UNBUILT:Lost or Suspended
The history of architecture is, in a sense, the history of those who have lost. Lost in the competition, or lost by the cancellation, the projects have been imprinted as past events, which could paradoxically sway the destiny of architectural history.
This exhibition shows two phases of unbuilt architecture: Lost and Suspended.
Lost Architecture means a project which, despite the will for completion, was lost in the competition and, accordingly, unbuilt. For instance, in the competition of administrative facilities, the architects happen to make presentation boards as simply colourful chart in order to fit to the taste of the administration body, which does not always match the aesthetics of the architect.
The well-known Friedrichstrasse Skyscraper of Mies van der Rohe (1921), an early project of this great master, is the originator of glazed high-rise buildings as well as the precursor of the townscape of contemporary New York and Tokyo Marunouchi although it failed in taking attention of the jury of the competition. Even during the period named “post-modern”, this project still continued to be handed down as legendary work of Mies as it had prefigured the completed image of Seagram Building which he realized in the 1950’s.
Suspended Architecture means an on-going project which is temporarily suspended or still put on hold on the conception stage. Some are suspended by social, economic, or political reasons. Some are so in order to represent the idea itself, or to keep it as drawing. The idea of the architect is solidified, regardless of the time, when it is presented as “suspended” expression.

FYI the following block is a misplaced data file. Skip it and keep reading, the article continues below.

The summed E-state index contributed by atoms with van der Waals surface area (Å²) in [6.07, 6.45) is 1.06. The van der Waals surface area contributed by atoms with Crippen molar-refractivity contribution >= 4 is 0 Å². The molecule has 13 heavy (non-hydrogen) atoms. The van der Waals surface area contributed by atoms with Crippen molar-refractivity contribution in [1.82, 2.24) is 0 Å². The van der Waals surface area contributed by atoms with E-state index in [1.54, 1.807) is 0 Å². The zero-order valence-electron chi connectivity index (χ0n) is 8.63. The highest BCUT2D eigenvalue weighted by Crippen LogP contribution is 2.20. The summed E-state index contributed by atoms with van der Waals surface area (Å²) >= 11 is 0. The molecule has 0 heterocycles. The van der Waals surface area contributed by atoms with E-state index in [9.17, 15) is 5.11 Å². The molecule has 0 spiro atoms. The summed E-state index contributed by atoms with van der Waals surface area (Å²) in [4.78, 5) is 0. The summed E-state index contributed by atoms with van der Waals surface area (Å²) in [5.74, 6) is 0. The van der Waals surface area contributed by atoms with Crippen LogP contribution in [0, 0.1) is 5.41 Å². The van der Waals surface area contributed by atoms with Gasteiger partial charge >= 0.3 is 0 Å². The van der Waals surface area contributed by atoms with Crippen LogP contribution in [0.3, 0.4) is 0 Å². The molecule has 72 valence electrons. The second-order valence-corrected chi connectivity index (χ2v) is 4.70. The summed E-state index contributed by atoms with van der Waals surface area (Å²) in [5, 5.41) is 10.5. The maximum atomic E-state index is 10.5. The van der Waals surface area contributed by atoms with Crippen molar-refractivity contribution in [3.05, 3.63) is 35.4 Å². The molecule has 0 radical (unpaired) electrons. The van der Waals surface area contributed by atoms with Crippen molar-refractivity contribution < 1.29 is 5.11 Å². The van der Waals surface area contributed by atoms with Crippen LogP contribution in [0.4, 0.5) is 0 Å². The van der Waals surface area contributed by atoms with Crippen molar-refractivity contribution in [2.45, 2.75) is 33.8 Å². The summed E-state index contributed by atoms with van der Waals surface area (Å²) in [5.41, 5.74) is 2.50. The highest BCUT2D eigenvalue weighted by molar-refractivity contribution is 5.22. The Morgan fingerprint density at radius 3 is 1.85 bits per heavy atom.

In accordance with the chance for realization being “lost”, the architect comes to be affiliated to the past while the architectural idea is “suspended”. As Antoine Grumbach stated ”Architecture is ‘eternal incomplete’”, the initial idea of the architect plays the role of the provider of the history to the history-loss urban settings. “Unbuilt” projects envision for the future of architecture and create the present by multiplying the past.
（Text by Yuji Katagiri, Translated by RM）
August 4 (Sat.) –October 8 (Mon.), 2018
ARCHI-DEPOT Museum gallery B
11:00 a.m. – 7:00 p.m. (admission until 6:00 p.m.)
Closed on Mondays (Open on a Monday when it is a National Holiday, in which case closed the following Tuesday.)
Adults ¥3,000 / Students ¥2,000 / Under 18 ¥1,000
HISAO KOHYAMA ATELIER,
Riken Yamamoto & FIELDSHOP,
Noriaki Okabe Architecture Network,
Kazuhiro Kojima+Kazuko Akamatsu｜Coelacanth and Associates,
Atelier TEKUTO｜Yasuhiro Yamashita,
Koizumi atelier and partners｜Masao Koizumi,
Yuusuke Karasawa Architects,
SATOSHI TAKAE ARCHITECTural design & PHOTOgraphy,
Azusa Sekkei Co., Ltd.,
Kyoto Institute of Technology Kimura and Matsukuma Lab.